CEO shows how not to deliver bad news during a remote interview

It is not often a spokesperson feels the need to apologise after a media interview.

But that is what one chief executive did after his TV performance was met with damaging headlines and a social media backlash.

It came when Warren East, the chief executive of Rolls-Royce, appeared on BBC News following the aerospace giant’s job cuts announcement.

Mr East was appearing by a video-link and produced a distracted performance, which seemed to show him smirk when presenter Victoria Derbyshire asked about the job losses.

He also seemed to be more interested in what someone in the same room as him was saying, repeatedly looking away from the camera.

It wasn’t a great look when delivering such bad news and it didn’t take long for the damaging headlines to kick in.

Here are a few examples.

Rolls-Royce boss smirks while announcing 9,000 job losses in BBC News interview Metro

Sickened Piers Morgan slams Rolls-Royce CEO for 'laughing' over job cuts in BBC interview Mirror

Awkward moment Rolls-Royce chief executive Warren East SMIRKS as he discusses 9,000 job cuts in disastrous BBC TV interview Daily Mail

Social media was equally damning:

 

Mr East subsequently apologised for his interview performance in a regional newspaper that covers its Derbyshire plant.

He said: During a BBC interview, I was actually caught a little off guard by the figures that were being used and looked to a colleague off-camera to see if I’d properly understood the question.

"I appreciate that didn’t come across at all well on a video call, for which I apologise.”

While it was good he apologised, the additional bad publicity his interviews created could so easily have been avoided.

Here are some tips for remote media interviews and videoconferencing .

Distractions

Make sure that you do not have any distractions in the room where you are giving your online interview. This includes PR advisers and press officers.

Having someone else in the room makes it much more likely that you will break that crucial eye contact with the webcam – you’ll naturally be looking to see how your colleague is reacting to what you are saying.

When you look away from the camera to other parts of the room you can look shifty – not a good look when delivering bad news.

 

Unsure

If you are unclear about a particular question, ask the journalist to repeat it. If you are unclear about the numbers the reporter is presenting, start your response by saying ‘those are not numbers I recognise’, before going on to use your own statistics.

Both these options are preferable to seeking the opinion of a third person who isn’t on the camera.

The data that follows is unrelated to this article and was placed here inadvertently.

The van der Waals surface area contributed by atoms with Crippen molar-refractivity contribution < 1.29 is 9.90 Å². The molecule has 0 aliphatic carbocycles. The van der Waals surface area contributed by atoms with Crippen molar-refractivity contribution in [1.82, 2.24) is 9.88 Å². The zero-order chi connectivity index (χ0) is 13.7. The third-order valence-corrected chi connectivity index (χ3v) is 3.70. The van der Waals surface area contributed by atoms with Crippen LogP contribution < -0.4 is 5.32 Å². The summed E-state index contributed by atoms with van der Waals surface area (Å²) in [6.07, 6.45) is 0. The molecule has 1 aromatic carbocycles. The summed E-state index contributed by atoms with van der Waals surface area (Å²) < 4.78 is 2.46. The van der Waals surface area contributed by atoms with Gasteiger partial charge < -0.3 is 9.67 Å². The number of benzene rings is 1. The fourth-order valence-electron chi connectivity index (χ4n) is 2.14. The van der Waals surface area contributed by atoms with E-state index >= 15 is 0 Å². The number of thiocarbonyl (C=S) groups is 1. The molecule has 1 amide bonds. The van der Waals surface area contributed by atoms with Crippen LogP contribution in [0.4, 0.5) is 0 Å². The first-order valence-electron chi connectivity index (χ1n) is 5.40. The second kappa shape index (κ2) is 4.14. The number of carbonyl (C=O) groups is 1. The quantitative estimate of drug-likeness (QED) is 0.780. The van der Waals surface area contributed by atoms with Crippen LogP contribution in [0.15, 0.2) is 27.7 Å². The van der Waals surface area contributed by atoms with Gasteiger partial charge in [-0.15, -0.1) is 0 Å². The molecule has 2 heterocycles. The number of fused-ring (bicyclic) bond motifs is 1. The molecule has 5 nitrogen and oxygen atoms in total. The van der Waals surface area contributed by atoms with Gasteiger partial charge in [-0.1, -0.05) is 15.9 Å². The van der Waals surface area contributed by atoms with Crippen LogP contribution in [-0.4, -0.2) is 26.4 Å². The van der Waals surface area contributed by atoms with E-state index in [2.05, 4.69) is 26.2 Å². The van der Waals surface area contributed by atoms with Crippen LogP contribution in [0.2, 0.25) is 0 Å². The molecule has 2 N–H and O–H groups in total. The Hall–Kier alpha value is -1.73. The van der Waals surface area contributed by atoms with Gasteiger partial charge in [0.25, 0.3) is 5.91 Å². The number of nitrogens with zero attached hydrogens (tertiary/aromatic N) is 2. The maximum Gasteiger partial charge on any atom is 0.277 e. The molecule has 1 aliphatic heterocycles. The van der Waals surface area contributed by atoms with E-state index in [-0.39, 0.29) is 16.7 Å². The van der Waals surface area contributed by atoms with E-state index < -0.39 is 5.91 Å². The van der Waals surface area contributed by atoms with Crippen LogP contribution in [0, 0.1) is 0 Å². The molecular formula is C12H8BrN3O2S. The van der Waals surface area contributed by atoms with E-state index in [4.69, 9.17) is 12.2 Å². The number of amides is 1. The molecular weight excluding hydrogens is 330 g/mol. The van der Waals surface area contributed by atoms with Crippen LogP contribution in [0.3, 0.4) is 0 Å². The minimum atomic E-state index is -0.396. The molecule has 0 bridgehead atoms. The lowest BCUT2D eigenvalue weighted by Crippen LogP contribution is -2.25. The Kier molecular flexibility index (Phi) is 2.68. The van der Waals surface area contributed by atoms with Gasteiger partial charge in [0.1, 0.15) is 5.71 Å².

Body language

Body language is crucial in media interviews and can often trump the words you use. You must avoid smiling or laughing when delivering bad news. The audience is unlikely to find it funny – particularly if they are among the thousands who will lose their jobs - and it will make you seem distant from the bad news you are giving and uncaring.

Mr East is not the first interviewee to find this out to his cost recently. Politician Helen Whately endured a similar fallout when she appeared to laugh during an interview with Good Morning Britain about care home deaths.

 

Online

Coronavirus and social distancing measures have made interviews via video conferencing software, like Zoom and Microsoft Teams, the new normal.

But they are far from normal and present spokespeople with different challenges to being interviewed in a studio.

This is why we are currently focusing on remote interviews in our training by videoconference courses.

Not only do these prepare you for this new interview format, but the skills learnt are also transferrable to post-lockdown media interviews. You’ll still learn crucial media training techniques like bridging and signposting, which are just as important in face-to-face interviews.

 

Avoid swivel chairs

Finally, this may seem fairly obvious, but after watching Mr East’s interview, it seems it needs repeating.

If you sit on a swivel chair for your interview, you will swivel. And that constant movement is likely to be hugely distracting for your audience. Similarly, avoid chairs with wheels as you may find yourself regularly altering your position.

 

You can find more of our tips in our recent blog called ‘10 golden rules for remote interviews’. Or why not find out more about our training by videoconference?

Media First are media and communications training specialists with over 30 years of experience. We have a team of trainers, each with decades of experience working as journalists, presenters, communications coaches and media trainers. 

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